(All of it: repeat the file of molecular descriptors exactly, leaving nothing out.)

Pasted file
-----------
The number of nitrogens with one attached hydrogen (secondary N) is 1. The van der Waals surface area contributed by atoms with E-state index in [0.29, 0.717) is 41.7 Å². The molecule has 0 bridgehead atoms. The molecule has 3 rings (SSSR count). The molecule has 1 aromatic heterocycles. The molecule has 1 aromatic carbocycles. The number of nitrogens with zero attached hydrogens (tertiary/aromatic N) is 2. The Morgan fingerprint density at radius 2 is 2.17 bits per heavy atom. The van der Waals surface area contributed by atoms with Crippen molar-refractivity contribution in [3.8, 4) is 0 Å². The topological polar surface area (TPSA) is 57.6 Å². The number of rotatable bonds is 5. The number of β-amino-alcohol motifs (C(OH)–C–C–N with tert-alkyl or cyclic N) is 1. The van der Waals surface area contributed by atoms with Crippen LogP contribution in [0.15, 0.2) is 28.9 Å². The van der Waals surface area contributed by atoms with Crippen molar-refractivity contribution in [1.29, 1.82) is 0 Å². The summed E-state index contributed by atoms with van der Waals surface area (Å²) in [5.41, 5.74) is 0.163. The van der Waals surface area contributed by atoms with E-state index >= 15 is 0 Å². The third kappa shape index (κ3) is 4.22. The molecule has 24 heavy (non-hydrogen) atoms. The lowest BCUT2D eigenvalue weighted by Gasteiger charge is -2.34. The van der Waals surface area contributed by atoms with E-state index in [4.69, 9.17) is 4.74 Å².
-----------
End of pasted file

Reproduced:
The number of nitrogens with one attached hydrogen (secondary N) is 1. The van der Waals surface area contributed by atoms with E-state index in [0.29, 0.717) is 41.7 Å². The molecule has 0 bridgehead atoms. The molecule has 3 rings (SSSR count). The molecule has 1 aromatic heterocycles. The molecule has 1 aromatic carbocycles. The number of nitrogens with zero attached hydrogens (tertiary/aromatic N) is 2. The Morgan fingerprint density at radius 2 is 2.17 bits per heavy atom. The van der Waals surface area contributed by atoms with Crippen molar-refractivity contribution in [3.8, 4) is 0 Å². The topological polar surface area (TPSA) is 57.6 Å². The number of rotatable bonds is 5. The number of β-amino-alcohol motifs (C(OH)–C–C–N with tert-alkyl or cyclic N) is 1. The van der Waals surface area contributed by atoms with Crippen LogP contribution in [0.15, 0.2) is 28.9 Å². The van der Waals surface area contributed by atoms with Crippen molar-refractivity contribution in [1.29, 1.82) is 0 Å². The summed E-state index contributed by atoms with van der Waals surface area (Å²) in [5.41, 5.74) is 0.163. The van der Waals surface area contributed by atoms with E-state index >= 15 is 0 Å². The third kappa shape index (κ3) is 4.22. The molecule has 24 heavy (non-hydrogen) atoms. The lowest BCUT2D eigenvalue weighted by Gasteiger charge is -2.34. The van der Waals surface area contributed by atoms with E-state index in [4.69, 9.17) is 4.74 Å².